8vo. 100 unnumbered leaves, A-M8, N4. 28 lines. Letter Bâtard. 15 large half page metalcuts, all freely illuminated in gold and colours by a contemporary hand, gold-painted architectural borders, ruled in red, to each large cut, borders to each page ruled in red painted with gold, entirely rubricated with liquid-gold initials and line-filler on alternate red and blue grounds, nine vellum leaves of additional prayers in Latin  (Gratiarum actio sanctissimae & individuae trinitati) and German in two later hands. A1r, title with Hardouin device, his printer’s device with shield overpainted with arms of the first owner, with two keys, painted architectural border, title manuscript in gold on red painted ground, sprays of flowers and laurels to the sides, A1v with verses in French beginning ‘Ohostie tressalutaire’, A2r almanac for 1534-1548, A2r-B1r calendar, B1v-3v Gospel sequence (one large cut), B3r-C3r Passion according to St. John (one large cut), C3r-E1r Hours of the Virgin (two large cuts), E1v-E2r Hours of the Cross and of the Holy Ghost (large cut of Crucifixion), E2v-H1v Office of the Immaculate Conception and Beata Maria (seven large cuts), H2r-I2v Seven Penitential Psalms (large cut Bathsheba), I3r-K1r Office of the Dead (cut of Job on his dungheap), K1v-N4r Suffrages, prayers to the saints, hours of the Virgin, Stabat Mater, N4r-v, table of contents, early autograph illegible at foot of title page, book plate of G. Nordback on pastedown. Vellum very fractionally yellowed in places, painting to outer margin of title a little rubbed, very rare marginal thumb mark. A very good, clean copy with the painting and gold absolutely fresh and clean, in early C17th black morocco, covers bordered with double gilt rule, fleurons gilt to corners, spine with gilt-ruled raised bands, richly gilt in compartments fleurons to centres, initials F. T. gilt to centre of lower compartment, all edges gilt. A little rubbed and scratched.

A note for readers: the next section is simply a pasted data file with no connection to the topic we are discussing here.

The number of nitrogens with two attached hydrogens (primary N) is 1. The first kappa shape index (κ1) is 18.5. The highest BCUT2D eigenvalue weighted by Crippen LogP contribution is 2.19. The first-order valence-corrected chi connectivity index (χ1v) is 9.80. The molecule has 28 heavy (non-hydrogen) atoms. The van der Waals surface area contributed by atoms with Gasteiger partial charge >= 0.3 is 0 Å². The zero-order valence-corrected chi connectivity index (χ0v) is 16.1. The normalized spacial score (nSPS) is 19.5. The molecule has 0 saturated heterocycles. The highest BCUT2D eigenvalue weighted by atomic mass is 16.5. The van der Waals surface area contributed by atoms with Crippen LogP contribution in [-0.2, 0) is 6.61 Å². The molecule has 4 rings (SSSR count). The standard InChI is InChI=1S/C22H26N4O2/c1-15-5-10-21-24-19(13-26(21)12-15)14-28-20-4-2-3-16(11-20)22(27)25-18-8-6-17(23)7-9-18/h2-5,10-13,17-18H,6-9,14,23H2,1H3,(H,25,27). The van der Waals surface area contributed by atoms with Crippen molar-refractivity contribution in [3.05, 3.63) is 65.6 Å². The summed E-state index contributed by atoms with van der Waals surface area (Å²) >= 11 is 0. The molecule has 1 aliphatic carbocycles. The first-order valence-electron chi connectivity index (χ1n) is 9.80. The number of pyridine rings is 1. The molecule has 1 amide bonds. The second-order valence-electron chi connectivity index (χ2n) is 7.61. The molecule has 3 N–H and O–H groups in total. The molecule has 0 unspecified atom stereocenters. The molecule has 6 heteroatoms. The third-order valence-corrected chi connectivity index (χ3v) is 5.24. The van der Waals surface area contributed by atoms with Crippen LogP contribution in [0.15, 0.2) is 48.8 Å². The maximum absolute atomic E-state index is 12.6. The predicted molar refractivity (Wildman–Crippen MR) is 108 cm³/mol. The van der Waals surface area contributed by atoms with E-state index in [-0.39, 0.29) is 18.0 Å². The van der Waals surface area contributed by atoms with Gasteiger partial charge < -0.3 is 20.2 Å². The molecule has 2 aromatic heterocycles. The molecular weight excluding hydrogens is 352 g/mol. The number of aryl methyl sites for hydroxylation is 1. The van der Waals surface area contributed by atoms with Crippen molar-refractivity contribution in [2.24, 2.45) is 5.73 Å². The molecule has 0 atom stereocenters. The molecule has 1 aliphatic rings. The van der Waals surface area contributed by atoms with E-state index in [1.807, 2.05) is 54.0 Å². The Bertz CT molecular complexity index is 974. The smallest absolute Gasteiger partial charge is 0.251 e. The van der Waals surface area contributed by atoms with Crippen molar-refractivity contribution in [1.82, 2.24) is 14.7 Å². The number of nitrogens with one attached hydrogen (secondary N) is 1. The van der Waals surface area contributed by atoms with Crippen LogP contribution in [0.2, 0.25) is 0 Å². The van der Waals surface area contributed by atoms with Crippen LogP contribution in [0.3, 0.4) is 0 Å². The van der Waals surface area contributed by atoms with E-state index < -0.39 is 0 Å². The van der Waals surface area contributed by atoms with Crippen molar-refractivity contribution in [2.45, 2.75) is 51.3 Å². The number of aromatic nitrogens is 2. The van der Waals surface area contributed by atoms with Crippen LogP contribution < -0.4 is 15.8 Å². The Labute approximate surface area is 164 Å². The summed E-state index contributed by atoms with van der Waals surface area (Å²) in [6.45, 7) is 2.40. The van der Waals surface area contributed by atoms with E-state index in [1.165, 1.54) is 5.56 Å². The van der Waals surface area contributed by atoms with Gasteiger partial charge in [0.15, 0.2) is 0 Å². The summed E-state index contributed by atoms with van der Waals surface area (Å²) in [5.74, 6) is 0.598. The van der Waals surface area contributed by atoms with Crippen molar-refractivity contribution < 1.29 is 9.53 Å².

Extremely rare, finely printed and beautifully illuminated Book of Hours, on good quality vellum with the cuts finely illuminated in gold and colour in a small rectangular format. The illuminator has not simply coloured the cuts beneath, but has freely painted over them or extended the painting of the figures beyond the original borders. Books of Hours were used by individuals at home rather than in church. A calendar was attached to the front so that memorial days of the saints could be identified. They were typically structured around the hourly prayers observed in monasteries, and Catholics would recite the appropriate liturgy eight times a day. These books served as symbols of status and and were often luxurious items, gifts given on important occasions.